Feeds

Database containing 1.8m UK postcode locations leaks online

Knock, knock. Who's there?

High performance access to file storage

An alleged copy of the UK postcode list has tipped up on WikiLeaks.

The whistleblower site claims to currently be hosting a database containing 1,841,177 Blighty postcodes “together with latitude and longitude, grid references, country, district, ward, NHS codes and regions, Ordnance Survey reference, and date of introduction”.

The list is a 241MB plain text file that runs to more than 100,000 pages and was last updated on 8 July. WikiLeaks has zipped the database up to 20MB and made it available for download via the site as well as providing a fast BitTorrent version of the file that can be grabbed over at The Pirate Bay.

According to the Guardian the Royal Mail made about £1.6m from licensing the Postcode Address File (PAF) database in 2007.

This leak online isn’t that significant, however, given that it doesn’t contain the names and/or addresses of houses in each postcode that the PAF holds.

On the other hand, online availability of the PAF could prove a big blow to the Royal Mail, which has repeatedly ignored requests from freedom of information campaigners to publish the postcode database free of charge.

The Register asked the Royal Mail to comment on the leak. A spokeswoman at the firm told us “yes, we do know about it” and added that it would have a statement for us soon.

Campaigners have long argued that the PAF should be freely available to help businesses create services around the taxpayer-funded data, and while this leak might get a few wannabe-web entrepreneurs mildly excited, the real juicy postcode stuff remains locked behind closed doors - for now. ®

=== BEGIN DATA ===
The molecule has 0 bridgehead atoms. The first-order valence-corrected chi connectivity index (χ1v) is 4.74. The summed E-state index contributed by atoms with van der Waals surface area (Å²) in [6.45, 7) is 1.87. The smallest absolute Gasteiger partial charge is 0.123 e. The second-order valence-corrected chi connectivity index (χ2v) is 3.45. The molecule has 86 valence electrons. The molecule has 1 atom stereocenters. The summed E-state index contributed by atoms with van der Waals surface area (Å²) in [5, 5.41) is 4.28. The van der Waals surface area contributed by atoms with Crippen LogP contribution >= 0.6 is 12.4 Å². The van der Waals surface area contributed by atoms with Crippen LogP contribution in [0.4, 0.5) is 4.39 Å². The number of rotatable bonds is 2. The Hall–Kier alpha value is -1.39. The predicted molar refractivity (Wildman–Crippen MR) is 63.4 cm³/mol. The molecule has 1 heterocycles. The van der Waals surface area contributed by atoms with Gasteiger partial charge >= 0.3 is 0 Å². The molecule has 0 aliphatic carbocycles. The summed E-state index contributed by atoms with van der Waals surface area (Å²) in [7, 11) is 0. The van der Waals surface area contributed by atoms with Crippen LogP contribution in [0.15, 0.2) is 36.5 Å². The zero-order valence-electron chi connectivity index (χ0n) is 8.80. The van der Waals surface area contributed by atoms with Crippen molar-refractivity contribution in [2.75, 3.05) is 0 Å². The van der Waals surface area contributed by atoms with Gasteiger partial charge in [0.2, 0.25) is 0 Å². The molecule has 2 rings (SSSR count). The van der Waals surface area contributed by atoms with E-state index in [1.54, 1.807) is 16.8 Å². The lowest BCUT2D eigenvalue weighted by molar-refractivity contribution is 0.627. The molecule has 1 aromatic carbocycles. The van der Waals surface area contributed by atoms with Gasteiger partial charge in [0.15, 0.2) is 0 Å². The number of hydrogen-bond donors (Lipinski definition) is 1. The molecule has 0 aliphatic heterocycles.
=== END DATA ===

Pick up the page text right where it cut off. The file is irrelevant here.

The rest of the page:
High performance access to file storage

More from The Register

next story
Obama allows NSA to exploit 0-days: report
If the spooks say they need it, they get it
Parent gabfest Mumsnet hit by SSL bug: My heart bleeds, grins hacker
Natter-board tells middle-class Britain to purée its passwords
Web data BLEEDOUT: Users to feel the pain as Heartbleed bug revealed
Vendors and ISPs have work to do updating firmware - if it's possible to fix this
OpenSSL Heartbleed: Bloody nose for open-source bleeding hearts
Bloke behind the cockup says not enough people are helping crucial crypto project
One year on: diplomatic fail as Chinese APT gangs get back to work
Mandiant says past 12 months shows Beijing won't call off its hackers
Call of Duty 'fragged using OpenSSL's Heartbleed exploit'
So it begins ... or maybe not, says one analyst
German space centre endures cyber attack
Chinese code retrieved but NSA hack not ruled out
Experian subsidiary faces MEGA-PROBE for 'selling consumer data to fraudster'
US attorneys general roll up sleeves, snap on gloves
prev story

Whitepapers

Securing web applications made simple and scalable
In this whitepaper learn how automated security testing can provide a simple and scalable way to protect your web applications.
Five 3D headsets to be won!
We were so impressed by the Durovis Dive headset we’ve asked the company to give some away to Reg readers.
HP ArcSight ESM solution helps Finansbank
Based on their experience using HP ArcSight Enterprise Security Manager for IT security operations, Finansbank moved to HP ArcSight ESM for fraud management.
The benefits of software based PBX
Why you should break free from your proprietary PBX and how to leverage your existing server hardware.
Mobile application security study
Download this report to see the alarming realities regarding the sheer number of applications vulnerable to attack, as well as the most common and easily addressable vulnerability errors.